Sunday, September 8, 2013

On the Birthday of Our Blessed Mother

St. Anne with Mary and Jesus
by Leonardo Da Vinci
 You can find a lot of religious art out there in the big wide world of the internet.  It's ridiculously easy to do.  Especially if you're old enough to remember the days when we had to go to the library for these images, utilize the Dewey decimal system, and scroll through the card catalogue to find art books to search through, then pay a nickel a copy to save the images to use...

  But, I digress...  Now-a-days we just click on a search icon, and up pop the works of Da Vinci, Fra Angelico, Caravaggio, Bouguereau... you name the Master.  Right at our fingertips to save and use and share, paintings of every style of every era of every conceivable moment of the life of the Holy Family and the lives of the saints.  It's awesome.  With all its issues (and there are many), the internet can be a wonderful tool!

Traditional holy card image
Artist Unknown
Nevertheless, in my searchings for an illustration for today's feast, I've come up flat.  I'm disappointed. You'd think that the birthday of the Mother of God would have inspired painters through the ages to rhapsodies of creativity and tenderness, but it just doesn't seem to be so.  Not that there aren't numerous images of St. Anne and Mary together (there are a slew!), but most of them depict Mary at later childhood or as an adult instead of infancy or even toddlerhood, and all the images I could find seemed so...  wooden.  Unnatural.  I couldn't find a single painting that touched my heart with the warmth of familiarity, showing what I know of the sweet bond between a mother and her beloved child.

And how dear her little girl must have been to St. Anne!

painting by Mary Cassatt
St. Anne and St. Joachim had waited their whole married lives for a child in a time when it was considered a punishment from God to be barren.  Yet they waited and hoped and prayed in virtue and patience -- until finally God answered their prayers in a most unexpected and amazing way.  Not only were they to miraculously conceive a child in their old age, but this child was to be the threshold to the salvation of all mankind.  Anne and Joachim were to be the grandparents of the Savior!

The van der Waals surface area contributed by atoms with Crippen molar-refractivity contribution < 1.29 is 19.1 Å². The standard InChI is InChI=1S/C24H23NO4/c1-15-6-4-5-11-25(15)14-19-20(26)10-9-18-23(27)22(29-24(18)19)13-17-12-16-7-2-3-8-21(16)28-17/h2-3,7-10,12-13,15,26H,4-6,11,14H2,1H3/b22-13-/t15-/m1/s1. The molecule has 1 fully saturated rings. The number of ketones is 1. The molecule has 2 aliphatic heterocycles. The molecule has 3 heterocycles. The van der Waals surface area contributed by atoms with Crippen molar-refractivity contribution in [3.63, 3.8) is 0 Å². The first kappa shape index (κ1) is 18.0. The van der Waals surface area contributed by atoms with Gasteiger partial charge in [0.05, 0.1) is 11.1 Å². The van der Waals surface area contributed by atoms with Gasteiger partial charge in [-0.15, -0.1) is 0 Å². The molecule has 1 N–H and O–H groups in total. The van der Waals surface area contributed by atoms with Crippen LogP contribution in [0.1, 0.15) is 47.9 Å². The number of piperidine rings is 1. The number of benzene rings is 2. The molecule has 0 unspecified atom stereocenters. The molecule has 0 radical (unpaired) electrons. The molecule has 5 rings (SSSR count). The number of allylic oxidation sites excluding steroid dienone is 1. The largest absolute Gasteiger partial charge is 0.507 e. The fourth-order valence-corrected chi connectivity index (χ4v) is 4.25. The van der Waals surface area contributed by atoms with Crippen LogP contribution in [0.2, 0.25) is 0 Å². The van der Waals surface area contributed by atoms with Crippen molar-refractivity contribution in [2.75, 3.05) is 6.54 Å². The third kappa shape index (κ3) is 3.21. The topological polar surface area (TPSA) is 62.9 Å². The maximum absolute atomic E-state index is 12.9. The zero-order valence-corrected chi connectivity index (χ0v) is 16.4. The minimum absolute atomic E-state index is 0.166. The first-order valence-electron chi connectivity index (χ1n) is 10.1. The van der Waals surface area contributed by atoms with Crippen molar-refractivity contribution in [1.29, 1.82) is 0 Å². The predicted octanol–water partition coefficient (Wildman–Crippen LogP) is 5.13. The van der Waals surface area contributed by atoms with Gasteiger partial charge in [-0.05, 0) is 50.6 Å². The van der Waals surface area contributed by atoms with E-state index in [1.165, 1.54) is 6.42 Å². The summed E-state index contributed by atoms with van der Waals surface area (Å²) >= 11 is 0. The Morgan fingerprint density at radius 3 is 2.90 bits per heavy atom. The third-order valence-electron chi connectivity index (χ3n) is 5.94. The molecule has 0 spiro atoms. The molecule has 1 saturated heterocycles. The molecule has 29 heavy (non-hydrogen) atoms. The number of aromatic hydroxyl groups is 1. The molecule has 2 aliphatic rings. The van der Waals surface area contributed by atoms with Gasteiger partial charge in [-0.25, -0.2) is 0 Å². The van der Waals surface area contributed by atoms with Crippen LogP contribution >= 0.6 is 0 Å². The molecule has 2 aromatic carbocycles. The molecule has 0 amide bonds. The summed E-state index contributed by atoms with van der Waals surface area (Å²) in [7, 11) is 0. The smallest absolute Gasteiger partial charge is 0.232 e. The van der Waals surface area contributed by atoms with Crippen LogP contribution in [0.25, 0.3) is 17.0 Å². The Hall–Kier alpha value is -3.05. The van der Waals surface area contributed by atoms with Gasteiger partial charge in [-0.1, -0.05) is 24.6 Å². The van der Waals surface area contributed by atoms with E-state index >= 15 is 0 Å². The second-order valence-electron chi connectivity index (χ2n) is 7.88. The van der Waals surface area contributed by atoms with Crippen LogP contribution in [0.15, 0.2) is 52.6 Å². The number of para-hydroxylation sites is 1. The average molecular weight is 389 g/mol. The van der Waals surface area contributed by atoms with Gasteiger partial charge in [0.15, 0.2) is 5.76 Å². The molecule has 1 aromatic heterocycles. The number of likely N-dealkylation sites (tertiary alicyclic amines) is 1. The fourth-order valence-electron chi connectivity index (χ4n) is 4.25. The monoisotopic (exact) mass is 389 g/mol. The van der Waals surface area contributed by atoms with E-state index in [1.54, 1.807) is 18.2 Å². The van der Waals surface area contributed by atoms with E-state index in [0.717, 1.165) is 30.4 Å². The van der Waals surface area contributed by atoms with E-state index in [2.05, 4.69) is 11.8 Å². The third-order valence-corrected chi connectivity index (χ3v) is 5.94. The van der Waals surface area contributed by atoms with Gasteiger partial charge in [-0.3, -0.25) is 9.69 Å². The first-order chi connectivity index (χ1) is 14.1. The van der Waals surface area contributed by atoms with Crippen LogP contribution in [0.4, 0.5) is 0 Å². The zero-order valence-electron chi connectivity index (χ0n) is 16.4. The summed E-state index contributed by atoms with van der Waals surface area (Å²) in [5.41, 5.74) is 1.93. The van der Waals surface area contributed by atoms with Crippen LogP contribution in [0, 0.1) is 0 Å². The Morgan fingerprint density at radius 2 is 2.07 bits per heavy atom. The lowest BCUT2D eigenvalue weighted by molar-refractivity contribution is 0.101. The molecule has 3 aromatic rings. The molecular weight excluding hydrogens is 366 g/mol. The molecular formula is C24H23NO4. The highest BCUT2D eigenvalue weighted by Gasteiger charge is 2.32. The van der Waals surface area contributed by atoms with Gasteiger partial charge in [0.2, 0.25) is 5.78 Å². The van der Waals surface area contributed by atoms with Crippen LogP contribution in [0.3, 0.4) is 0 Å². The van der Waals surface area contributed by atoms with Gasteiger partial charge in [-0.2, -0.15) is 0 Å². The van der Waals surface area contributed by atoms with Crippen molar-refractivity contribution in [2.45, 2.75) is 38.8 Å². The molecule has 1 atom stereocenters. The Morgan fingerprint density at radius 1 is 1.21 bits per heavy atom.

Of course we don't know that they actually knew the particulars of the grace that had been bestowed upon them, but it's certain that little
Mary's parents knew she was an exceptional child: exceptional in holiness, exceptionally sweet, exceptionally kind, exceptionally dear.  As each of our children is special to us as ordinary parents, we can only imagine that the child Mary was more so. How could she not be?

I wish I could find paintings of  St. Anne and St. Joachim that show this!  I would love to see the little family in natural loving poses with their holy child, the light of love and grace in their eyes.  I wish Mary Cassatt had been of a mind to turn her talents to the Holy Family. She had such a gift for showing the miracle of the ordinary.  I love to imagine little Mary singing with her mother, hugging her father, having her hair combed or her little feet washed.  I imagine the hugs and tender looks that passed between parents and child, the awe and wonder and gratitude that St. Anne and St. Joachim must have felt every time they looked at their little girl's beautiful face. 

 It's a prayer just thinking about it. 

by Mary Cassat
I wish I could find a painting that shows baby Mary the way I see her in my mind's eye, but I guess I'll have to wait to see the real thing... You see, I've always imagined that every moment of Our Blessed Mother's life has been saved by God in an eternal diorama in Heaven -- and that when we get to Heaven, we get to see it all ourselves. From the news of Mary's Immaculate Conception in the womb of St. Anne, through the life of her Son, His death and resurrection, and her own glorious assumption into heaven and coronation as Queen of heaven and the universe, we'll get to see it all.  And we'll find that even our fondest imaginings don't come close to the wonder of it all. We can impose all our fondest ideas upon the life and times of the Holy family, but it's not possible to paint the light of Heaven. 


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